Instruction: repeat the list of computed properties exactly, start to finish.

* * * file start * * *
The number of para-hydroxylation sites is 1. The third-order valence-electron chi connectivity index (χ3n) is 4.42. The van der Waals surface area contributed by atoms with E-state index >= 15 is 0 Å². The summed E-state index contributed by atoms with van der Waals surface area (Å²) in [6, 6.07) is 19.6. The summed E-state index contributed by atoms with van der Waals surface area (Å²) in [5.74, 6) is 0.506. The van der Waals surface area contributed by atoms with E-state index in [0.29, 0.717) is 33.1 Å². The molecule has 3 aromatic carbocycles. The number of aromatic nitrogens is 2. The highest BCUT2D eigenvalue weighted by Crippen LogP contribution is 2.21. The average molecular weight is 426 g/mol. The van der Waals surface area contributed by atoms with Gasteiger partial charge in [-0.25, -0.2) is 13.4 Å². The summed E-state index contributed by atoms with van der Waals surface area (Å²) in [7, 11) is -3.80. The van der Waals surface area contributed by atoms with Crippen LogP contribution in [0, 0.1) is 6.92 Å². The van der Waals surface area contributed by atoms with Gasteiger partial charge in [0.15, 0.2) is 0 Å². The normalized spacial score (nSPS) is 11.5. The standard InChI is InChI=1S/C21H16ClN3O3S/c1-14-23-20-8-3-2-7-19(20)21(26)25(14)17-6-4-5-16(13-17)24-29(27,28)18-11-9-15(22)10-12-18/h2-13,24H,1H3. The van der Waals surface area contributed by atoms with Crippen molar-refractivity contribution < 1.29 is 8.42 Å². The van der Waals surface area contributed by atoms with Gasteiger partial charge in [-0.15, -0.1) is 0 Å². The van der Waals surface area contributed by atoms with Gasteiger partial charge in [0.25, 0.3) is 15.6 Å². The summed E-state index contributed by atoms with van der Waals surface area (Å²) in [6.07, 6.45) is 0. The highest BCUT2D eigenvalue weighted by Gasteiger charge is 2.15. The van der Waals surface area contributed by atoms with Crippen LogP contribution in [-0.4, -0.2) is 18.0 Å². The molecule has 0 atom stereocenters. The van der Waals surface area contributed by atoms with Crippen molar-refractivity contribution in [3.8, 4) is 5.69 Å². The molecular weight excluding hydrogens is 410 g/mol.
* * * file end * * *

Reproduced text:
The number of para-hydroxylation sites is 1. The third-order valence-electron chi connectivity index (χ3n) is 4.42. The van der Waals surface area contributed by atoms with E-state index >= 15 is 0 Å². The summed E-state index contributed by atoms with van der Waals surface area (Å²) in [6, 6.07) is 19.6. The summed E-state index contributed by atoms with van der Waals surface area (Å²) in [5.74, 6) is 0.506. The van der Waals surface area contributed by atoms with E-state index in [0.29, 0.717) is 33.1 Å². The molecule has 3 aromatic carbocycles. The number of aromatic nitrogens is 2. The highest BCUT2D eigenvalue weighted by Crippen LogP contribution is 2.21. The average molecular weight is 426 g/mol. The van der Waals surface area contributed by atoms with Gasteiger partial charge in [-0.25, -0.2) is 13.4 Å². The summed E-state index contributed by atoms with van der Waals surface area (Å²) in [7, 11) is -3.80. The van der Waals surface area contributed by atoms with Crippen LogP contribution in [0, 0.1) is 6.92 Å². The van der Waals surface area contributed by atoms with Gasteiger partial charge in [0.15, 0.2) is 0 Å². The normalized spacial score (nSPS) is 11.5. The standard InChI is InChI=1S/C21H16ClN3O3S/c1-14-23-20-8-3-2-7-19(20)21(26)25(14)17-6-4-5-16(13-17)24-29(27,28)18-11-9-15(22)10-12-18/h2-13,24H,1H3. The van der Waals surface area contributed by atoms with Crippen molar-refractivity contribution < 1.29 is 8.42 Å². The van der Waals surface area contributed by atoms with Gasteiger partial charge in [-0.15, -0.1) is 0 Å². The van der Waals surface area contributed by atoms with Gasteiger partial charge in [0.25, 0.3) is 15.6 Å². The summed E-state index contributed by atoms with van der Waals surface area (Å²) in [6.07, 6.45) is 0. The highest BCUT2D eigenvalue weighted by Gasteiger charge is 2.15. The van der Waals surface area contributed by atoms with Crippen LogP contribution in [-0.4, -0.2) is 18.0 Å². The molecule has 0 atom stereocenters. The van der Waals surface area contributed by atoms with Crippen molar-refractivity contribution in [3.8, 4) is 5.69 Å². The molecular weight excluding hydrogens is 410 g/mol.